The prior art relating to the execution of the iterative improvement method by a digital computer of the parallel processing type, is disclosed in, for example, JPA6293,760, JPA62243,071 and JPA63121,978.
Further, a related art of this kind is disclosed in a U.S. patent application Ser. No. 492,906 filed by the same assignee (U.S. Pat. No. 5,144,563) and corresponding to a Japanese patent application (Appl. No. 162,215).
As mentioned above, according to the conventional placement optimizing method, a pair of circuit elements are selected, and it is checked whether or not the manufacturing cost of the selected circuit elements is improved when the selected circuit elements exchange positions with each other, to find favorable placement of circuit elements. The favorable placement does not always mean the optimal placement, but may merely correspond to a local minimum of an energy function. In other words, it may be possible to improve the favorable placement.
Further, according to the conventional placement optimizing method, the number of arithmetic operations is exponentially increased as the circuit scale of an LSI or others is larger, and it is impossible to perform a vast number of arithmetic operatons in a short time.
Recently, it has been known that a neural network can be used to find a combination of optimal solutions, and models of the neural network have been proposed by Hopfield et al. (refer to U.S. Pat. No. 4,719,591).
It is an object of the present invention to provide a placement optimizing method/apparatus capable of solving an placement problem rapidly and precisely by using a neural network or the concept of neural network, and to provide an apparatus for designing semiconductor devices by using the placement optimizing method/apparatus.
In order to the attain the above object, according to the present invention, a processor network is used in which each of n^{2} processors is applied with its own output and the outputs of all other processors to solve a problem, a processor having coordinate values (i, k) calculates a constraint variable for a case where the ith circuit element (where i=1 to n) is placed at the kth position (where k=1 to n), until the constraint variable satisfies a constraint condition, so that a circuit evaluation can have an optimal value, and the position of a circuit element allotted to a processor which delivers an output satisfying a constraint condition, is determined from the coordinate values of the processor.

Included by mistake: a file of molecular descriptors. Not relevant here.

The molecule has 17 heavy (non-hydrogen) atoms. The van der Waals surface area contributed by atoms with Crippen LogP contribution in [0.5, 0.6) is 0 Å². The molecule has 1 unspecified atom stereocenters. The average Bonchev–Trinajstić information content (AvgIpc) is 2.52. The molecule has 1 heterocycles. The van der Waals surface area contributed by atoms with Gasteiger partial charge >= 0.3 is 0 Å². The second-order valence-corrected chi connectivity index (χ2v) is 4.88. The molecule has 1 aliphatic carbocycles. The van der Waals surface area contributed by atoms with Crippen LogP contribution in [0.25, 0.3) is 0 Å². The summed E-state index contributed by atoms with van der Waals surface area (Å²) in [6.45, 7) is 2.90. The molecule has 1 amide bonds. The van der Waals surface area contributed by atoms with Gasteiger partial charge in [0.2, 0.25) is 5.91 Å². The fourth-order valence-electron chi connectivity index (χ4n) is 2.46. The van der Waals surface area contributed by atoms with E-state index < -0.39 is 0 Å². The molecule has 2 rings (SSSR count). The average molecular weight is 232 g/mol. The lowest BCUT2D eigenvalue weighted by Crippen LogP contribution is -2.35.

In more detail, in a case where processors having coordinate values (i, 1), (i, 2) . . . (i, n) carry out the above calculation, when a processor having coordinate values (i, k) delivers an output equal to "1", the remaining processors having coordinate values (i, 1), (i, 2), . . . , (i, k1), (i, k+1), . . . , (i, n) will deliver an output equal to "0". Accordingly, the ith circuit element is placed at the kth position to obtain the optimal placement.
FIG. 1 is a flow chart showing the steps of a procedure used in the conventional iterative improvement method;
FIG. 2 is a block diagram showing the whole construction of an embodiment of a placement optimizing apparatus according to the present invention which embodiment is included in an apparatus for designing semiconductor devices;
FIG. 3 is a block diagram showing the construction of the network initializing part of FIG. 2;
FIG. 4 is a pictorial view showing the construction of the processor network of FIG. 2;
FIG. 5 is a block diagram showing the construction of the weight/threshold setting part of FIG. 3;
FIG. 6 is a block diagram showing the construction of the placement coordinate conversion part of FIG. 2;
FIG. 7 is a block diagram showing the construction of the central processing unit (CPU) of FIG. 6;
FIG. 8 is a flow chart which shows processing carried out by the judgement processor of FIG. 7;
FIG. 9 is a block diagram explaining the operation the adder of FIG. 7;
FIG. 10 is a flow chart which shows processing carried out by the judgement part of FIG. 6;
FIG. 11 is a flow chart which shows processing carried out by the placement processing part of FIG. 6;
FIG. 12 is a block diagram showing the whole construction of another embodiment of a placement optimizing apparatus according to the present invention.
Now, embodiments of the present invention will be explained below, with reference to the drawings.